Protect Your Pet From Ticks, Fleas, Other Parasites

By Kimberly Thomson

Preventing ticks and fleas for your pets using natural methods such as herbs and garlic. dog fleas, cat fleas, flea and tick, ticks, flea control, natural flea control, dog flea, flea medication, dog, tick, flea bites, flea treatment, flea control for cats, wood, tick, fleas, dogs, kill ticks, natural, garlic, natural tick repellent, fleaMost animals love to frolick in the forest, but they could bring home an uninvited guest that can wreak havoc on their health.

Ticks, fleas and other parasites can lead to serious health problems, some of which can result in death. Ticks are a dangerous parasite because they carry many diseases, and dogs are between 50 and 100 times more likely to be bitten than other animals due to their coats and proximity to the ground.

Lyme disease, Anaplasmosis, Rocky Mountain Spotted Fever, are just some of the diseases associated with tick bites, and symptoms usually appear seven to 21 days after a bite. Lyme disease symptoms include recurrent arthritis or lameness that lasts three to four days, sometimes accompanied by loss of appetite and depression. Reluctance to move or a stiff, painful gait, swollen joints that are warm to the touch, pain in the legs or throughout the body, fever, fatigue, and swollen lymph nodes are some of the signs to watch for. Canine Anaplasmosis symptoms include arthritis-like stiffness with painful joints, high fever accompanied by lethargy, loss of appetite, vomiting and diarrhea, neckpain, and neurological signs resulting in seizures, though the last isn't a common symptom. Rocky Mountain Spotted Fever can be identified by fever, skin lesions, stiffness when walking, and neurological abnormalities.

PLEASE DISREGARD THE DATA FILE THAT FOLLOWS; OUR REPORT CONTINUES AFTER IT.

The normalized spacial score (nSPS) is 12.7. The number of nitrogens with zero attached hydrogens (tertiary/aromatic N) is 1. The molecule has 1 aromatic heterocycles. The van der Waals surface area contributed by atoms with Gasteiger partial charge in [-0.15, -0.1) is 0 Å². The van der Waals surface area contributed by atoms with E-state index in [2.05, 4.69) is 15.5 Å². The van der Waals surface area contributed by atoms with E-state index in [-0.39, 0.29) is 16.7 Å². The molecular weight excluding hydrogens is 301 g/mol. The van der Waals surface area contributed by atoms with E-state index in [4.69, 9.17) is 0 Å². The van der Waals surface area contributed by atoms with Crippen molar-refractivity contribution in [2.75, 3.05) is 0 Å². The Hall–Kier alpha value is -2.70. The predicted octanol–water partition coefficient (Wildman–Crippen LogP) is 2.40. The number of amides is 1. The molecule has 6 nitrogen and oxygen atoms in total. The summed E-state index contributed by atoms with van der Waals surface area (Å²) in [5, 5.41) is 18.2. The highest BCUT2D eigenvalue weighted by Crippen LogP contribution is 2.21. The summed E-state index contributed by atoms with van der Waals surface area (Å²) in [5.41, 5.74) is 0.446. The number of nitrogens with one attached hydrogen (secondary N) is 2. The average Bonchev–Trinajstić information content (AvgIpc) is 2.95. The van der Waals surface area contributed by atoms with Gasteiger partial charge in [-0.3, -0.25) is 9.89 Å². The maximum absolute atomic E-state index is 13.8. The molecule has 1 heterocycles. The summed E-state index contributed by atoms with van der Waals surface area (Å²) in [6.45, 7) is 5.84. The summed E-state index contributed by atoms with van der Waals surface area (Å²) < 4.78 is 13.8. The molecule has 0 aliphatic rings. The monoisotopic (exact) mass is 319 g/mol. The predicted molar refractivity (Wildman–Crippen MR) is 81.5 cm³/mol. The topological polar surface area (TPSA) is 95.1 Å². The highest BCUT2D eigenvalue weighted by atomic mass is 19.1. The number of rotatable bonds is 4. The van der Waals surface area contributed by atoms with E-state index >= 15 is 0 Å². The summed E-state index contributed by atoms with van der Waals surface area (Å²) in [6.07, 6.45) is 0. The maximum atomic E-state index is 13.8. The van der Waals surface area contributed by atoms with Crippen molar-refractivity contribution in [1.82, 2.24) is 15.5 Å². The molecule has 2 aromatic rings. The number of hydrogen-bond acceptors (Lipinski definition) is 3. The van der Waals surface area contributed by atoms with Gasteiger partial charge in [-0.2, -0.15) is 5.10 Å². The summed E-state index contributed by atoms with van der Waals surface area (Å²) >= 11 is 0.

Preventing Parasitic Illness

The good news is that there are many natural ways to protect your animals from heartworm and other parasites like fleas and ticks.

The first thing to consider is placing your pets on a well-balanced raw food diet. This is the best way to improve their immune system as a whole. Adding garlic to their food is also a great deterrent to parasites of any kind. A dog weighing more than 50 pounds can have up to two teaspoons of garlic daily, and smaller dogs can have up to one-half teaspoon daily, but you should consult your veterinarian before adding garlic to your dog's food because it garlic can be toxic to dogs and is particularly toxic to cats.

Herbs offer another line of defense. Herbs commonly used to prevent ticks and parasites are Mugwort, Cloveflower buds, Spearmint herb, Turmeric root, Black walnut, and Wormwood. These herbs can be found at natural product stores and/or retailers specializing in herbs and can be used orally in pill form or tinctures to make the blood less attractive to these parasites.

Before going into a wooded area or areas known to have ticks, you can dust your pet with an herbal repellent by mixing equal amounts of powdered Rosemary, Rue and Wormwood. Apply by sprinkling the mixture over your pet—avoiding the eye and nose area—and working the powder in with your fingers so it reaches the skin.

Detecting and Removing Ticks

Ticks can be brown, black, or a putty-grey color, and they range in size from that of a small sesame seed to a fingernail.

Wearing surgical gloves, run your fingers over your pet's coat to detect any lumps under the hair. Pay close attention to the area surrounding the eyes, ears, legs, belly, and face. Once you have determined that a lump is in fact a tick, place tweezers as close to the skin of the dog as possible, as this is where the tick's head is, and pinch the the tweezer ends together firmly. Slowly but forcefully, pull the tick straight out and put in a jar filled with isopropyl alcohol to kill it. Apply tea tree oil to your pet's skin with your hands to disinfect the area completely.

It is possible that the head of the tick will break off. Sometimes it will simply expel itself, but keep an eye on any spots you have treated to make sure that there is no major swelling and or infection.

Feeding your pet a good raw diet and practicing herbal prevention puts your pet in the best position for avoiding parasites.

By Kimberly Thomson| March 13, 2009
Categories:  Nest

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Kimberly Thomson

Kimberly Thomson

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